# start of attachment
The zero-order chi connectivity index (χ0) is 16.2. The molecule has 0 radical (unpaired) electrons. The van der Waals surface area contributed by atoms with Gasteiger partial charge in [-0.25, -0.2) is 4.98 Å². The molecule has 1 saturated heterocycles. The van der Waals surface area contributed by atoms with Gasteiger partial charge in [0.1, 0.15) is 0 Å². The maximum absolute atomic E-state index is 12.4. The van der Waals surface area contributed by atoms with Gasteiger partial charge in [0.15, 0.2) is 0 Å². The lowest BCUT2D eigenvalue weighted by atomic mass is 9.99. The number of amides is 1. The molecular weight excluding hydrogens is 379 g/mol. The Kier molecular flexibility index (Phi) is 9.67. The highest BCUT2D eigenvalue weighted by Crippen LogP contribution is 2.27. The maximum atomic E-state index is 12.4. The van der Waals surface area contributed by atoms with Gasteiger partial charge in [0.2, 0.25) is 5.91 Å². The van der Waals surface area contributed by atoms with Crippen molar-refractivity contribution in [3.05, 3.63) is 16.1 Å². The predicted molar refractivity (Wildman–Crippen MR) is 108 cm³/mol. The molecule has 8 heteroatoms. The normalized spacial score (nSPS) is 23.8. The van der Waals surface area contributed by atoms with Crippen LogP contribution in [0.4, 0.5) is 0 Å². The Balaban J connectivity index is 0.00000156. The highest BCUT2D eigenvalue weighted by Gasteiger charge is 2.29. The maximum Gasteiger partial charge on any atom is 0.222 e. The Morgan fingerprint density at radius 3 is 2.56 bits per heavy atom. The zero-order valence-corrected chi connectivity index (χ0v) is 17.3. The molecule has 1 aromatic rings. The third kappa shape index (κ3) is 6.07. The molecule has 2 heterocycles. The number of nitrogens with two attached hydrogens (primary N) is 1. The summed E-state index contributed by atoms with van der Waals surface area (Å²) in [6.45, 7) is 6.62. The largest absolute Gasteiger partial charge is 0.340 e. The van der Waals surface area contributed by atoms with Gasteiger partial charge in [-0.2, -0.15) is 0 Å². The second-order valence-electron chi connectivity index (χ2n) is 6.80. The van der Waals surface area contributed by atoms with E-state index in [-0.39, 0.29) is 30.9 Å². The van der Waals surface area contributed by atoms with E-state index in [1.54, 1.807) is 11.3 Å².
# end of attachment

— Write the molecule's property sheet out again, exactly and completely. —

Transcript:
The zero-order chi connectivity index (χ0) is 16.2. The molecule has 0 radical (unpaired) electrons. The van der Waals surface area contributed by atoms with Gasteiger partial charge in [-0.25, -0.2) is 4.98 Å². The molecule has 1 saturated heterocycles. The van der Waals surface area contributed by atoms with Gasteiger partial charge in [0.1, 0.15) is 0 Å². The maximum absolute atomic E-state index is 12.4. The van der Waals surface area contributed by atoms with Gasteiger partial charge in [0.15, 0.2) is 0 Å². The lowest BCUT2D eigenvalue weighted by atomic mass is 9.99. The number of amides is 1. The molecular weight excluding hydrogens is 379 g/mol. The Kier molecular flexibility index (Phi) is 9.67. The highest BCUT2D eigenvalue weighted by Crippen LogP contribution is 2.27. The maximum atomic E-state index is 12.4. The van der Waals surface area contributed by atoms with Gasteiger partial charge in [0.2, 0.25) is 5.91 Å². The van der Waals surface area contributed by atoms with Crippen molar-refractivity contribution in [3.05, 3.63) is 16.1 Å². The predicted molar refractivity (Wildman–Crippen MR) is 108 cm³/mol. The molecule has 8 heteroatoms. The normalized spacial score (nSPS) is 23.8. The van der Waals surface area contributed by atoms with Crippen LogP contribution in [0.4, 0.5) is 0 Å². The Balaban J connectivity index is 0.00000156. The highest BCUT2D eigenvalue weighted by Gasteiger charge is 2.29. The maximum Gasteiger partial charge on any atom is 0.222 e. The Morgan fingerprint density at radius 3 is 2.56 bits per heavy atom. The zero-order valence-corrected chi connectivity index (χ0v) is 17.3. The molecule has 1 aromatic rings. The third kappa shape index (κ3) is 6.07. The molecule has 2 heterocycles. The number of nitrogens with two attached hydrogens (primary N) is 1. The summed E-state index contributed by atoms with van der Waals surface area (Å²) in [6.45, 7) is 6.62. The largest absolute Gasteiger partial charge is 0.340 e. The van der Waals surface area contributed by atoms with Gasteiger partial charge in [-0.2, -0.15) is 0 Å². The second-order valence-electron chi connectivity index (χ2n) is 6.80. The van der Waals surface area contributed by atoms with E-state index in [-0.39, 0.29) is 30.9 Å². The van der Waals surface area contributed by atoms with E-state index in [1.54, 1.807) is 11.3 Å².